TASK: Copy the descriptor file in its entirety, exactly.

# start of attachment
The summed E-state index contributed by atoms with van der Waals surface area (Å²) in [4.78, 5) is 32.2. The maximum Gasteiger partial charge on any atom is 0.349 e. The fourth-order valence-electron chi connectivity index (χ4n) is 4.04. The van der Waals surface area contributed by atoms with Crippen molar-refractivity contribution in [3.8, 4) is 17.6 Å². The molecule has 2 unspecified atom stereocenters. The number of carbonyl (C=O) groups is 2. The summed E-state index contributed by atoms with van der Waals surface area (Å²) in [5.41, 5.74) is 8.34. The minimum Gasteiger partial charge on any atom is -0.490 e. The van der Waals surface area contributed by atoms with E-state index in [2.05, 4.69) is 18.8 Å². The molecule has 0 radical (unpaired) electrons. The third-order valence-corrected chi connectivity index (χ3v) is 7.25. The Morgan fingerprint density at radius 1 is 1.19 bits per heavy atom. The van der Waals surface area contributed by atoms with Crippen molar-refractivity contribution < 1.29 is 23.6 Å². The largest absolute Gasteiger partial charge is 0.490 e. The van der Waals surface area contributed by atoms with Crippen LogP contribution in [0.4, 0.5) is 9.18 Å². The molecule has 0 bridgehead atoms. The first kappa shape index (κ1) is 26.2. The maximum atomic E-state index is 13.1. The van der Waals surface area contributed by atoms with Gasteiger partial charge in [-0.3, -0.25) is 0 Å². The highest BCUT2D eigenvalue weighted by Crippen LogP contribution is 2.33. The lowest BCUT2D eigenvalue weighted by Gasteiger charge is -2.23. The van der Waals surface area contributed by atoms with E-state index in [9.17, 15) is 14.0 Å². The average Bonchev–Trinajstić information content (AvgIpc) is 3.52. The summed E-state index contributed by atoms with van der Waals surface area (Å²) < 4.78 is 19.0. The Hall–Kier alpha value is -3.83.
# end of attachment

The summed E-state index contributed by atoms with van der Waals surface area (Å²) in [4.78, 5) is 32.2. The maximum Gasteiger partial charge on any atom is 0.349 e. The fourth-order valence-electron chi connectivity index (χ4n) is 4.04. The van der Waals surface area contributed by atoms with Crippen molar-refractivity contribution in [3.8, 4) is 17.6 Å². The molecule has 2 unspecified atom stereocenters. The number of carbonyl (C=O) groups is 2. The summed E-state index contributed by atoms with van der Waals surface area (Å²) in [5.41, 5.74) is 8.34. The minimum Gasteiger partial charge on any atom is -0.490 e. The van der Waals surface area contributed by atoms with E-state index in [2.05, 4.69) is 18.8 Å². The molecule has 0 radical (unpaired) electrons. The third-order valence-corrected chi connectivity index (χ3v) is 7.25. The Morgan fingerprint density at radius 1 is 1.19 bits per heavy atom. The van der Waals surface area contributed by atoms with Crippen molar-refractivity contribution < 1.29 is 23.6 Å². The largest absolute Gasteiger partial charge is 0.490 e. The van der Waals surface area contributed by atoms with Crippen LogP contribution in [0.4, 0.5) is 9.18 Å². The molecule has 0 bridgehead atoms. The first kappa shape index (κ1) is 26.2. The maximum atomic E-state index is 13.1. The van der Waals surface area contributed by atoms with Gasteiger partial charge in [-0.3, -0.25) is 0 Å². The highest BCUT2D eigenvalue weighted by Crippen LogP contribution is 2.33. The lowest BCUT2D eigenvalue weighted by Gasteiger charge is -2.23. The van der Waals surface area contributed by atoms with E-state index in [9.17, 15) is 14.0 Å². The average Bonchev–Trinajstić information content (AvgIpc) is 3.52. The summed E-state index contributed by atoms with van der Waals surface area (Å²) < 4.78 is 19.0. The Hall–Kier alpha value is -3.83.